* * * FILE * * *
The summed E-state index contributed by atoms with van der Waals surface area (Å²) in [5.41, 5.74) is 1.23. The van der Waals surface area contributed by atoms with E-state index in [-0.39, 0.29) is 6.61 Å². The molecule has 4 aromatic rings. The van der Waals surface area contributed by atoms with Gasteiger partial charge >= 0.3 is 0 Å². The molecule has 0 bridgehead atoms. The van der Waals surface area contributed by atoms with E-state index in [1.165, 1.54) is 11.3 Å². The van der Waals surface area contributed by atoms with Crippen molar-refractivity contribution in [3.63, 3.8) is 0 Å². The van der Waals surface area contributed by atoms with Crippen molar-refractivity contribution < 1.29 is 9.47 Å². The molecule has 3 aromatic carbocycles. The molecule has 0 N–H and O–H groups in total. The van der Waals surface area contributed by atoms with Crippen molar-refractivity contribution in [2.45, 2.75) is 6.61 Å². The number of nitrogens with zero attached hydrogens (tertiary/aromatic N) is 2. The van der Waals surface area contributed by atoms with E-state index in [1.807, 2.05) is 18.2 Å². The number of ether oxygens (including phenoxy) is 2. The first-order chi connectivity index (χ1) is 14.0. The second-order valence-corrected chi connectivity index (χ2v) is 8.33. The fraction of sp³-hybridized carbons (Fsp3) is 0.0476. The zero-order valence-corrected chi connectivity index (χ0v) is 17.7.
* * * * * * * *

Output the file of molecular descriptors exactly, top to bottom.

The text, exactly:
The summed E-state index contributed by atoms with van der Waals surface area (Å²) in [5.41, 5.74) is 1.23. The van der Waals surface area contributed by atoms with E-state index in [-0.39, 0.29) is 6.61 Å². The molecule has 4 aromatic rings. The van der Waals surface area contributed by atoms with Gasteiger partial charge >= 0.3 is 0 Å². The molecule has 0 bridgehead atoms. The van der Waals surface area contributed by atoms with E-state index in [1.165, 1.54) is 11.3 Å². The van der Waals surface area contributed by atoms with Crippen molar-refractivity contribution in [3.63, 3.8) is 0 Å². The van der Waals surface area contributed by atoms with Crippen molar-refractivity contribution < 1.29 is 9.47 Å². The molecule has 3 aromatic carbocycles. The molecule has 0 N–H and O–H groups in total. The van der Waals surface area contributed by atoms with Crippen molar-refractivity contribution in [2.45, 2.75) is 6.61 Å². The number of nitrogens with zero attached hydrogens (tertiary/aromatic N) is 2. The van der Waals surface area contributed by atoms with E-state index in [1.807, 2.05) is 18.2 Å². The number of ether oxygens (including phenoxy) is 2. The first-order chi connectivity index (χ1) is 14.0. The second-order valence-corrected chi connectivity index (χ2v) is 8.33. The fraction of sp³-hybridized carbons (Fsp3) is 0.0476. The zero-order valence-corrected chi connectivity index (χ0v) is 17.7.